Second, I get the sense that at least these two Shah siblings are “doers” rather than “talkers.” In our conversation today, Anand repeatedly emphasized his desire to work with people of different political stripes, if it can result in positive outcomes for people in need. He seemed especially impatient with lefty academic types in the U.S., who tend to talk a lot about poverty over dinner at pricey restaurants in New York City. He sees himself bi-partisan in the Obama vein — if a conservative wants to work with him to get something done that will have a positive impact, he’ll go there. These folks are pragmatists, not ideologues.

Third, he stressed the need for second-generation South Asian Americans (the target readership for this blog, incidentally) to take charge of our own self-representation, and not leave it to people like Vijay Prashad. Many of us have complicated affiliations that don’t fit the Indian paradigm of “hardcore religious” or “hardcore secular/Marxist.” For example, some of us have strong connections to religious identity (and associations that come with those strong connections), but nevertheless also would want to be identified as tolerant and progressive when it comes to the broader social order. (I’m thinking of my friends over at blogs like The Langar Hall, or perhaps Ali Eteraz [who has stopped blogging]. And I’m also referring to the religious youth camps that I discussed in my previous post on “Yankee Hindutva”)

Fourth, he agreed with my assessment that all this close attention to an association in Sonal Shah’s past is a bit insane given the gravity of the ongoing communal problem in India, where a person’s political and religious affiliations generally are worn on one’s sleeve. (No one needs to snoop and speculate to find out what you really think; chances are, it’s right out there in the open.)

Sonal Shah, I’ll say again, has never been heard to say anything remotely intolerant — and she’s not exactly been a shrinking violet when it comes to speaking engagements over the past few years. It’s also not clear that she ever did anything for the VHPA other than this role as an earthquake relief coordinator in 2001 (which she describes as only one part of a larger effort involving a consortium of organizations). In her own narrative of this association, as well as her brother’s account of it that I heard in person today, this was not a sustained or major involvement. Their decision to found Indicorps emerged precisely out of a need to establish a mechanism by which second generation Indian Americans could channel their desire to do good secularly, specifically where it would be of real benefit in India.

I hope there is enough evidence out there now that Sonal Shah is not some kind of ideologue for the Hindu right (in fact, she is not an ideologue at all). Moreover, her role as a member of the Obama transition team has had no involvement with policy related to India, so why exactly are we still talking about it?

It’s by the standard of Indicorps that Anand Shah wants to be judged — and I for one am willing to give him that.

340 thoughts on ““I am an American”: Sonal Shah’s New and Improved Statement

  1. Liberal is right. She has neither acknowledged nor denied being on the leadership council. Her failure to engage with this point totally baffles me. I’m in 100% agreement with Siddhartha.

    and if you are on the leadership team, does it follow that you subscribe to most of the ideology. If this is the best that the american Desi community can provide – tis a pretty poor state of affairs. Vijay Prashad is a dishonest academic who induldges in verbal shitfests but he has raised a couple of valid points. Sonal Shah is not any better though. Both are pigs of the chicago variety. Does Google hire people who are communalists? VP is an indian citizen. Makes this whole episode even more intriguing.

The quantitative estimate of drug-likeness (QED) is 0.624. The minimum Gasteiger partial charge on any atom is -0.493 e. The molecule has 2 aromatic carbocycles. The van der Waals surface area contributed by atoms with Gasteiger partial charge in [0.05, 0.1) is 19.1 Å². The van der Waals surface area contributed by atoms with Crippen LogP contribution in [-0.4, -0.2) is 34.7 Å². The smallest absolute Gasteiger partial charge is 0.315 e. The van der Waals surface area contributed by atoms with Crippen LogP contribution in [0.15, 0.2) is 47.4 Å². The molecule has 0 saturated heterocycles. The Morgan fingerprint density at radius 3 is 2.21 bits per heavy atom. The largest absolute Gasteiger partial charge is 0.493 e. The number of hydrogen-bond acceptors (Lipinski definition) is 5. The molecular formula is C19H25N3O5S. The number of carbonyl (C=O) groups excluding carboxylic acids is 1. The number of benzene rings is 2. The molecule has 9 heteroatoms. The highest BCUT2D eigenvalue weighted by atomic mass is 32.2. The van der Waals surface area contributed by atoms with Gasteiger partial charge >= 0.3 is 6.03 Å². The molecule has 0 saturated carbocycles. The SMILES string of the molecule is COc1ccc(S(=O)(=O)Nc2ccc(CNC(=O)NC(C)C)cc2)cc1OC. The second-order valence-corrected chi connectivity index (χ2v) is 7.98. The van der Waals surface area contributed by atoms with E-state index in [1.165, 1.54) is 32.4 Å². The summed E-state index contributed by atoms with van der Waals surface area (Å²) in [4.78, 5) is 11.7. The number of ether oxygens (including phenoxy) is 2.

2. Why does she need to engage when she is not running for public office? Does anyone has anything credible that states that she is being considered for a cabinet position?

  3. 187 · portmanteau said

    jotsana @ 169, i’m not sure if you’re being tongue-in-cheek or serious? Assuming it’s the former, here goes: 169 · jyotsana said
    So why would any one be interested in what you have to say?
    do you really need to make your points in that tone? and the parents you speak of so fondly (‘uncles and aunties running Hindu mandirs’), didn’t they leave india and the cultural projects of their parents behind to settle in america? are people allowed to have different priorities than the ones you mention here? and let me tell you, thanks to my independant and supervised study of hinduism, i know a bit more than some hindutvavadi uncles who claim that india invented the atom bomb and space travel because those astras and shastras are mentioned in the epics. according to them this knowledge was ‘lost’ in the intervening yugas. some of these people will deny forms of syncretism exist in india. others will say that ____ group of people in india need to be lined up against and a wall and shot one-by-one (i don’t know why these uncles all want to hve them lined up and only shot, but maybe they’ve strong aesthetic opinions). obviously, not all people are such philistines but the character who goes to the mandir to show off her latest acquisitions in precious metals or the fools who know their ramayana and mahabharata from ramanand sagar and b r chopra are not hard to find. so please stop romanticizing that particular generation. they have their stalwarts; in time, we will find ours too. i wonder how old that ‘nutshell’ hisorian @ #135 is? not that a sample size of one is going to prove anything. just so you know, lots of campuses have explicitly hindu organizations and events which are student-organized or at least assisted enthusiastically by students of hindu origin. here is an example. i’ve taught three years of hindi to ABDs in college, who came to hindi class for a variety of purposes. some merely to have a better grasp of the language, others who wanted to start learning the devnagari script to further their engagement with indian classical music and art. i’ve known kids growing up in the rougher parts of new york city who make films, inspired by gurudutt’s body of work. i’ve also known kids who’re interested in nothing but their tennis and sports journalism. so should i not hear out that kid, or what his view on a situation is? you might not be interested in a particular person’s viewpoint but at least refrain from such harangues about the halcyon days and dearth of character in young people. it would suck if people started to self-censor after looking at posts like these.